Hello all! Last week’s game was Spider-Man, a classic that only took me like a decade to enjoy. I’m glad I revisited it.

This week brings me to one of my first Xbox 360 titles, seeing as how I got the console a little bit later than most.

Chin down + eyes up = tough guy cover = profit, apparently.

Lost Planet: Extreme Condition is a 360 (later PC and PS3) title developed and published by Capcom, releasing in 2007. You play as Wayne, on a planet known as E.D.N. III, which is much like Earth during an ice age. Wayne and his father are fighting a huge, bug-like alien called Green Eyes which ends with Wayne being frozen in ice for 30 years, waking up with no memory save for Green Eyes’ name. He joins up with Luka and Rick, who are snow pirates, and fights against a typical evil corporation called NEVEC, all while seeking to get revenge on Green Eyes. Twists and general convolution follow; there’s more plot and exposition than there needs to be, honestly.

Most of your time in Lost Planet is spent in the snow, fighting troops, alien-bugs, and mechs. A more-or-less standard third-person shooter, Lost Planet adds a couple of wrinkles in the form of a grappling hook, which launches you forward and allows you to (sort of) climb structures, and T-Energy. T-Energy (different from the T-Energy in Sacred 2) keeps you warm in the icy climate of E.D.N. III, and it continuously drains, requiring you to kill enemies and activate data posts (essentially checkpoints) to replenish it. It’s a way to keep you pushing forward, although it gets aggravating at times—for example, T-Energy continues to drain while you’re wandering around a lava cave, which should be plenty warm. Alas. The linear gameplay is broken up by mech sections, which are always fun in any game, really. They’re self-explanatory; you hop in an oversized robot and destroy everything for a few minutes.



Boss fights, I should mention, are the very zenith of the “shoot the glowy bits” trope. But they’re fun enough, and the game is of a length that feels meaty without overstaying its welcome. You ever play a game that just felt like the absolute perfect length for what it was? That’s Lost Planet, to its credit; you more or less finish it just before you get tired of it.

I liked Lost Planet when I first picked it up (for pretty cheap). Or rather, what might be more accurate to say is, I liked it enough. My Xbox 360 was a birthday gift (June 23, 2007) and I had Condemned and Gears of War the same day. If memory serves, I got Lost Planet maybe a couple of months later, though I played the hell out of the demo. So I was pretty starved for something that would push my new next-gen system, and Lost Planet filled that desire. It looked amazing, and it holds up pretty ok today, save for some stiff faces. And it played well enough to keep me interested in the plot.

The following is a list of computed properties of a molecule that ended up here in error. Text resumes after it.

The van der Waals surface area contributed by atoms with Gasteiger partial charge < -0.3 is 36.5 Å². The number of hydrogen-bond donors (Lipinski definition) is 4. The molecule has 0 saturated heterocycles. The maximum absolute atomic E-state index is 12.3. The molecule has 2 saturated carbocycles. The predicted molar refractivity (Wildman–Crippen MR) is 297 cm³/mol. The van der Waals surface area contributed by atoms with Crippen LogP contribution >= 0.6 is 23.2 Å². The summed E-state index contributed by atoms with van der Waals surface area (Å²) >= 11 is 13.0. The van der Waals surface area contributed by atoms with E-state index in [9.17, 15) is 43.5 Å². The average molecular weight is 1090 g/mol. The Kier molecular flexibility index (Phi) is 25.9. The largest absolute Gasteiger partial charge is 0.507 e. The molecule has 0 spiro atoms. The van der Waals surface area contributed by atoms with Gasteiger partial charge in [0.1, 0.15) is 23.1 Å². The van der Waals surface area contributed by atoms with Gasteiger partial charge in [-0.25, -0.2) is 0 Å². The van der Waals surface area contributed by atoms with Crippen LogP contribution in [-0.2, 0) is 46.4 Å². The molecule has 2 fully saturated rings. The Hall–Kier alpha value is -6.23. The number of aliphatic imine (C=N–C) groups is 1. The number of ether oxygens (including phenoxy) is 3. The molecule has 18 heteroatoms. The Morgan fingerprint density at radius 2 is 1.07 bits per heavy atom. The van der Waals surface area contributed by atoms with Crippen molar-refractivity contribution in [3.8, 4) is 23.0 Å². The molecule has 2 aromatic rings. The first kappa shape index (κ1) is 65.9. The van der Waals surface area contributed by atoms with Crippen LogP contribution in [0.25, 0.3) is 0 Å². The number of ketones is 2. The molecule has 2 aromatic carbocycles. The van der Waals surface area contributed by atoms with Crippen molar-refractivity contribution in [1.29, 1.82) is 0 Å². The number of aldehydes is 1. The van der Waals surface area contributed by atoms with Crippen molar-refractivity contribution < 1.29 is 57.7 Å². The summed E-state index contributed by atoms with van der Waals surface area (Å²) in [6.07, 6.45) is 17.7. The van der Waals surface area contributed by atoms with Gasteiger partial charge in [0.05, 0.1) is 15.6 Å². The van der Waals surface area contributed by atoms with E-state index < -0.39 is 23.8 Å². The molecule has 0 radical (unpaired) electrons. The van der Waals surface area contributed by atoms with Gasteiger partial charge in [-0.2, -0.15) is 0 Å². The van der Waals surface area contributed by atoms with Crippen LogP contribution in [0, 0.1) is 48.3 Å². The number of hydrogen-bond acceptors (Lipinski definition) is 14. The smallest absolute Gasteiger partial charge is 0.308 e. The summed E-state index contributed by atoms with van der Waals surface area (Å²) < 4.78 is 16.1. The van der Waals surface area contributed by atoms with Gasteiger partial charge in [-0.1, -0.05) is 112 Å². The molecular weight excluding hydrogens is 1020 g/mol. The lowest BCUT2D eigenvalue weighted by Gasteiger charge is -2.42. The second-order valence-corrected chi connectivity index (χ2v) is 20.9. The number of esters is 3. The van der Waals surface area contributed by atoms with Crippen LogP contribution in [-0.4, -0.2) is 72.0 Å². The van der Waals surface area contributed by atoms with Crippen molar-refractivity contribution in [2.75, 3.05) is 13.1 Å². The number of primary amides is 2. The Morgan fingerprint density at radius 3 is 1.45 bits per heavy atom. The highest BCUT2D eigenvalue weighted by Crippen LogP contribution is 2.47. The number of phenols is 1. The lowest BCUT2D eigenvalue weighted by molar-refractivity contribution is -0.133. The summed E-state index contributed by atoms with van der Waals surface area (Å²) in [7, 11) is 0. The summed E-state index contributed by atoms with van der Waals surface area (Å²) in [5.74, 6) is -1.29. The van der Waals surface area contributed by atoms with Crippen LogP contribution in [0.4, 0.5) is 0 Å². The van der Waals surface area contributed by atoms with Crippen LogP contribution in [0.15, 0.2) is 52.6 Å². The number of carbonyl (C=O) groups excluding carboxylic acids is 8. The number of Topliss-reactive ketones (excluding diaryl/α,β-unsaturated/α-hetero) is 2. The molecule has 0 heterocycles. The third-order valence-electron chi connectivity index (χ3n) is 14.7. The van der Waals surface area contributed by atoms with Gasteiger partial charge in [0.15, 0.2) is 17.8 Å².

But some games age pretty well, and some don’t. Lost Planet is somewhere in between; some aspects, like the graphics, hold up despite being dated. The basic gameplay is ordinary enough to still be entertaining (it’s point-and-shoot). But then you get to the grappling hook, which is near-useless, and the T-Energy, which is a pain. You also can’t look completely up or down in the game, which is weird as hell and hampers your ability to shoot what you need to shoot. There’s also the bizarre phenomenon everyone who played Lost Planet is familiar with; I call it “over-animation.”


See, when Wayne grapples to a point and jumps up, or when he jumps normally, or gets knocked down, or gets up...or, does anything, really...it takes him forever to do it. I feel like Capcom really, really wanted to push the “next-gen” aspect of the game, and went over the top in making it look totally, hilariously realistic. But the game and, by extension, your enjoyment, suffers as a result, as you spend a more-than-noticeable amount of time watching Wayne do things, rather than playing. Everything you do takes just a bit too long, and it gets frustrating as the game goes on. I get that running through snow is tough, but Wayne moves with the same sluggishness no matter how deep the snow is—even if there isn’t any.

I wouldn’t have arachnophobia if I had something like this to battle spiders with.

I still generally like Lost Planet, despite the general awkwardness of playing it nowadays (being able to do quick quarter-turns and 180s is cool). It feels like you’re running, shooting, and rolling through mud or quicksand, but destroying glowing bugs is still fun enough to warrant another look at the game, even if just for a day. This series didn’t really get anywhere; there’s a Lost Planet 2 and 3 that are middling at best. But the first is the best one, easily. And it’s still kind of cool. But, as I said, some games age well, and some games age badly. But some just age. Lost Planet is one of those, holding up in some aspects but not others. I feel like it’s a tough sell now, but those who originally liked it will probably still find it fun.


Thanks for reading my stuff! Yell at me on Twitter about why I’m wrong, and/or suggest other games I should cover! Hit the comments! And, I’ve got a new site coming soon, so stay tuned.

Next week brings us to a Star Wars title that’s a big part of my childhood/teenage years. Although lacking in plot, this game is of a genre we don’t see much of anymore. Break out your old Microsoft Sidewinder PC joysticks for this one, folks.